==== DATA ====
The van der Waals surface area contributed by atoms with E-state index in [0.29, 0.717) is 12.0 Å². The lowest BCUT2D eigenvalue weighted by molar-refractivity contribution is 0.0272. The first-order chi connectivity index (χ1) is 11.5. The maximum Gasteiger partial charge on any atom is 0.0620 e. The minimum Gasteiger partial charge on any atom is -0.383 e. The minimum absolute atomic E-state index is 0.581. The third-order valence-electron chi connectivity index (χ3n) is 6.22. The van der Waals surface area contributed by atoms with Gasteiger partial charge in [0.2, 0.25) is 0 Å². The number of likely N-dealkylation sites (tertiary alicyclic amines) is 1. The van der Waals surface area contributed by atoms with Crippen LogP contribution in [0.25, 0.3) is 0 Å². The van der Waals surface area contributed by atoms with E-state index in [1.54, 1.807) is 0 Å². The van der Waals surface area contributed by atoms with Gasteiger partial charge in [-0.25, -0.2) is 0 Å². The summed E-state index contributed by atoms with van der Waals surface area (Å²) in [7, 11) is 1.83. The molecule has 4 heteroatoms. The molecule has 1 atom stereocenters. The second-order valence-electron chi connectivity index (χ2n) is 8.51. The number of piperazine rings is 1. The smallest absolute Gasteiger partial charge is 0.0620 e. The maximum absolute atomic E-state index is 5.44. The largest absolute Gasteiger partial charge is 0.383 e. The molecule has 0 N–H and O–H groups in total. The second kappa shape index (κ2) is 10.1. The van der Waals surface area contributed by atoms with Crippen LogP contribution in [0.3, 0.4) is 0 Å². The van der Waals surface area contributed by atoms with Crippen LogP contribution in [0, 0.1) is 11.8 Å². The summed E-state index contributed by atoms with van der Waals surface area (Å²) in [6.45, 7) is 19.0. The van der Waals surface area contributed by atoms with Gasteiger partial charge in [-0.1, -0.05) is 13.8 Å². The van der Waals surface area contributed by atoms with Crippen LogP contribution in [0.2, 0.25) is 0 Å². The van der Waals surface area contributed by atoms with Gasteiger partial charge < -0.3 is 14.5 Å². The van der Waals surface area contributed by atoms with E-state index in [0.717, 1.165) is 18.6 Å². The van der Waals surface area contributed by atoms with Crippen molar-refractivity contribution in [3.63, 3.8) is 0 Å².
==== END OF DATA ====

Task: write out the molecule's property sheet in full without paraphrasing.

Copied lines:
The van der Waals surface area contributed by atoms with E-state index in [0.29, 0.717) is 12.0 Å². The lowest BCUT2D eigenvalue weighted by molar-refractivity contribution is 0.0272. The first-order chi connectivity index (χ1) is 11.5. The maximum Gasteiger partial charge on any atom is 0.0620 e. The minimum Gasteiger partial charge on any atom is -0.383 e. The minimum absolute atomic E-state index is 0.581. The third-order valence-electron chi connectivity index (χ3n) is 6.22. The van der Waals surface area contributed by atoms with Gasteiger partial charge in [0.2, 0.25) is 0 Å². The number of likely N-dealkylation sites (tertiary alicyclic amines) is 1. The van der Waals surface area contributed by atoms with Crippen LogP contribution in [0.25, 0.3) is 0 Å². The van der Waals surface area contributed by atoms with E-state index in [1.54, 1.807) is 0 Å². The van der Waals surface area contributed by atoms with Gasteiger partial charge in [-0.25, -0.2) is 0 Å². The summed E-state index contributed by atoms with van der Waals surface area (Å²) in [7, 11) is 1.83. The molecule has 4 heteroatoms. The molecule has 1 atom stereocenters. The second-order valence-electron chi connectivity index (χ2n) is 8.51. The number of piperazine rings is 1. The smallest absolute Gasteiger partial charge is 0.0620 e. The maximum absolute atomic E-state index is 5.44. The largest absolute Gasteiger partial charge is 0.383 e. The molecule has 0 N–H and O–H groups in total. The second kappa shape index (κ2) is 10.1. The van der Waals surface area contributed by atoms with Crippen LogP contribution in [0.3, 0.4) is 0 Å². The van der Waals surface area contributed by atoms with Crippen LogP contribution in [0, 0.1) is 11.8 Å². The summed E-state index contributed by atoms with van der Waals surface area (Å²) in [6.45, 7) is 19.0. The van der Waals surface area contributed by atoms with Gasteiger partial charge in [-0.1, -0.05) is 13.8 Å². The van der Waals surface area contributed by atoms with Crippen LogP contribution in [0.2, 0.25) is 0 Å². The van der Waals surface area contributed by atoms with Gasteiger partial charge < -0.3 is 14.5 Å². The van der Waals surface area contributed by atoms with E-state index in [0.717, 1.165) is 18.6 Å². The van der Waals surface area contributed by atoms with Crippen molar-refractivity contribution in [3.63, 3.8) is 0 Å².